College of Computing Building

The College of Computing's original building houses administrative offices for the College, classrooms and computer labs, and the Robotics & Intelligent Machines (RIM) Center at Georgia Tech, as well as meeting space for undergraduate and graduate student organizations. The building's basement floor also houses several laboratories for the School of Chemistry.

Directions to the College of Computing Building

College of Computing BuildingThe College of Computing Building (CCB) houses administrative offices for the College, instructional classrooms and computer labs, and the Center for Robotics & Intelligent Machines (RIM) at Georgia Tech, as well as meeting space for undergraduate and graduate student organizations.  CCB is the instructional center of the College, housing 7 classrooms and 4 instructional desktop labs with over 60 seats to service CS courses that require special software or capabilities not readily available in the general clusters provided by OIT.  All CoC instructional labs are made available to the faculty, graduate students, and students taking a CS course as a general resource. A spacious Commons Area provides ample seating and computer networking which fosters both formal and informal learning opportunities and collaboration.

  • Baird Lab: Supporting general purpose desktop computing, a 25-seat cluster of Core 2 Quad workstations running Windows and Linux, with a robust software development environment.
  • Mac Digital Media and Gaming Lab: A 20-seat cluster of dual-core Intel Xeon, Apple Mac Pro workstations with 23" monitors running Mac OS X and Windows.
  • Network Instruction Lab: Supporting networking course assignments, 2 racks of routers, switches and Intel-based PC end-hosts.
  • Information Security Instruction Lab: Supporting information security courses, a 14-seat cluster of Intel desktops.  Student teams are provided access to the latest information security hardware and software in an isolated environment allowing for study, analysis, and simulation of current threats without risk to production facilities.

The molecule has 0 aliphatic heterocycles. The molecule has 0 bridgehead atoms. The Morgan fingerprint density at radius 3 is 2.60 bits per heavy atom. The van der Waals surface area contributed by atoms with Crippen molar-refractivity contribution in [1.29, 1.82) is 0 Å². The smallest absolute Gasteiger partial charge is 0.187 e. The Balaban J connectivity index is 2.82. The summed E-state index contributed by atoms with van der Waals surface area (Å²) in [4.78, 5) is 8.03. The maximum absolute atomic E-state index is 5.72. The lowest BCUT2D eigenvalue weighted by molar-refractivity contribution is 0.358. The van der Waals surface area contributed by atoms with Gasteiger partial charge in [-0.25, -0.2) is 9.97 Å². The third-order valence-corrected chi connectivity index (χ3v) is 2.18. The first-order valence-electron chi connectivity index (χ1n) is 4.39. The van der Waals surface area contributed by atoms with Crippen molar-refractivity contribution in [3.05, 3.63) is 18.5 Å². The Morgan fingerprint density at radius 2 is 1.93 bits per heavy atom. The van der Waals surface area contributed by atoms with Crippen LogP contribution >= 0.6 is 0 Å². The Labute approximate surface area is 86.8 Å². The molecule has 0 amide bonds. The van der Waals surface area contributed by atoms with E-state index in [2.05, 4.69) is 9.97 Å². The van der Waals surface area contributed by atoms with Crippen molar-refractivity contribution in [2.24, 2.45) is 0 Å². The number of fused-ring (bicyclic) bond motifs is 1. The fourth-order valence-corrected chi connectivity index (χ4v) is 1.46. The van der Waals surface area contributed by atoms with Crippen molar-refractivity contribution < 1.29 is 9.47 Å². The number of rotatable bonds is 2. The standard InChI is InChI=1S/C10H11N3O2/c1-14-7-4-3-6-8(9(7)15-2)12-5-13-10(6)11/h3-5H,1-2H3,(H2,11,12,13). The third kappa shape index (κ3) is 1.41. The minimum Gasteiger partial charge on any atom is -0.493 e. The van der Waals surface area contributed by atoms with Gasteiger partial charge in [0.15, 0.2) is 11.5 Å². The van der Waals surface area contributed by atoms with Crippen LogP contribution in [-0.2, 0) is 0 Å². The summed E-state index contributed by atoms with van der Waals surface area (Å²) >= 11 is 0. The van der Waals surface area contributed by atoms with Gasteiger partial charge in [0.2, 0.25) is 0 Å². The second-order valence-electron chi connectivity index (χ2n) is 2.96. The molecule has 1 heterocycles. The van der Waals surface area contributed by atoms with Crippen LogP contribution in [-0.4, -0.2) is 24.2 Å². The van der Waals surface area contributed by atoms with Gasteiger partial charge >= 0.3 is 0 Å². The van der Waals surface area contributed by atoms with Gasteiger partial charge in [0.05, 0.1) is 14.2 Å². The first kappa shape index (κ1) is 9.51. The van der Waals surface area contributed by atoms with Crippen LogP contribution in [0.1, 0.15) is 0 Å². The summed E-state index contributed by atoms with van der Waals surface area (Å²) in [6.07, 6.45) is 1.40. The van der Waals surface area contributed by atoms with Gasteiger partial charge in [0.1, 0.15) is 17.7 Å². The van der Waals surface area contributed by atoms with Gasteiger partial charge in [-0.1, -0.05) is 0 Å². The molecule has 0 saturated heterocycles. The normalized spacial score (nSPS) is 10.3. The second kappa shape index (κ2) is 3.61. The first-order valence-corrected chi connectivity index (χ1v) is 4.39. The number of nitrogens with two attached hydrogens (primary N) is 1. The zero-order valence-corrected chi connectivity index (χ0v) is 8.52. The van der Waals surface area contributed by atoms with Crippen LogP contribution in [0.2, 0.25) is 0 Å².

• Jazz Instructional HPC Cluster: Supporting the Jinx cluster and large-scale data analysis classes, a 4-node, 32-core IBM System x3755 server cluster (4-socket, 2-core AMD Opteron 8216, 8GB each) providing a 20TB distributed file system via GlusterFS.
  • Jinx Instructional HPC Cluster: Supporting advanced programming courses, a 30-node, 336-core, GPU accelerated Torque/Maui cluster consisting of 24 HP Proliant SL390 servers and 6 Dell PowerEdge R710 servers.  The SL390 servers  have two Intel Xeon X5650 6-core processors and 24GB of RAM.  Twelve are equipped with two NVIDIA Fermi-based Tesla M2090s and twelve with M2070s.  The R710 servers have two Intel Xeon X5570 4-core processors and 48GB of RAM.  The cluster is connected with QDR Infiniband and gigabit ethernet.  Four additional servers in the Jazz storage cluster provide 80TB of globally available, parallel storage
  • Factor Instructional HPC Cluster: Supporting operating and distributed systems courses, a 9-node, 72-core Dell PowerEdge R610 server cluster (2-socket, 4-core, Intel X5570, 48GB RAM) and 2 Dell PowerEdge R710 file servers with 7TB of disk storage.
  • Shuttles UNIX Remote Access: Supporting general purpose UNIX shell remote access, a 5-node Sun X2200 server cluster, each with two 4-core processors and 16GB RAM. 

The Center for Robotics and Intelligent Machines (RIM) is located in the College of Computing Building and houses a variety of research labs in a multi-facility collection of workplaces. In addition, several RIM affiliated laboratories are operated by non-CoC RIM members in the College of Architecture, Schools of Mechanical Engineering, Electrical and Computer Engineering, department of Biomedical Engineering and the Georgia Tech Research Institute. A partial list of specialized RIM and robotics equipment includes:

  • Vehicles:
  • Robots:
    • Several Kuka robotic arms
    • A Schunk robotic arm (LWA3) with dexterous hand (SDH2).
    • Golem Krang: a mobile manipulator designed and built by the Humanoid Robotics Lab at RIM, featuring a Schunk robotic arm mounted on a custom Segway Human Transporter.
    • Simon: a face-to-face, robotic research platform featuring an upper-torso humanoid social robot with two 7-DOF arms, two 4-DOF hands, and a socially expressive head and neck, including two 2-DOF ears with full RGB spectrum LEDs.
    • A Segway RMP200 Research Mobility Platform.
    • A Mobile Robotics PeopleBot.
    • A PR2 Willow Garage robot.
    • Rovio WowWee mobile webcam.
    • 18 Sony AIBO legged robots
    • 2 iRobot ATRV minis, 1 IS Robotics Pebbles III robots
    • 4 Pioneer 2-DXE, 3 Pioneer AT robots
    • 1 Evolution Scorpion, 1 Evolution ER1, 1 Segway, 1 Denning DRV-I robot
    • 3 RWI ATRV-Jr, 5 ActivMedia Amigobots, 1 Nomad 200, 5 Nomad 150, 1 Hermes II Hexipod, 3 Blizzard robots
    • several SICK scanners, various lasers, vision/motion systems,
      cameras, and associated equipment.
  • Fabrication Shop: a lab with band saws, drill presses, lathes, presses, grinders, etc. for the fabrication of robotic components.
  • Electronics Shop: a lab with oscilloscopes, logic analyzers, programmable power supplies, soldering equipment, etc.
  • Wilks Cluster: a 10-node Dell PowerEdge 1855 Linux cluster with dual Pentium4 Xeon EMT64 processors
  • A Segway Human Transporter
  • A Poster Printer (HP DesignJet 800)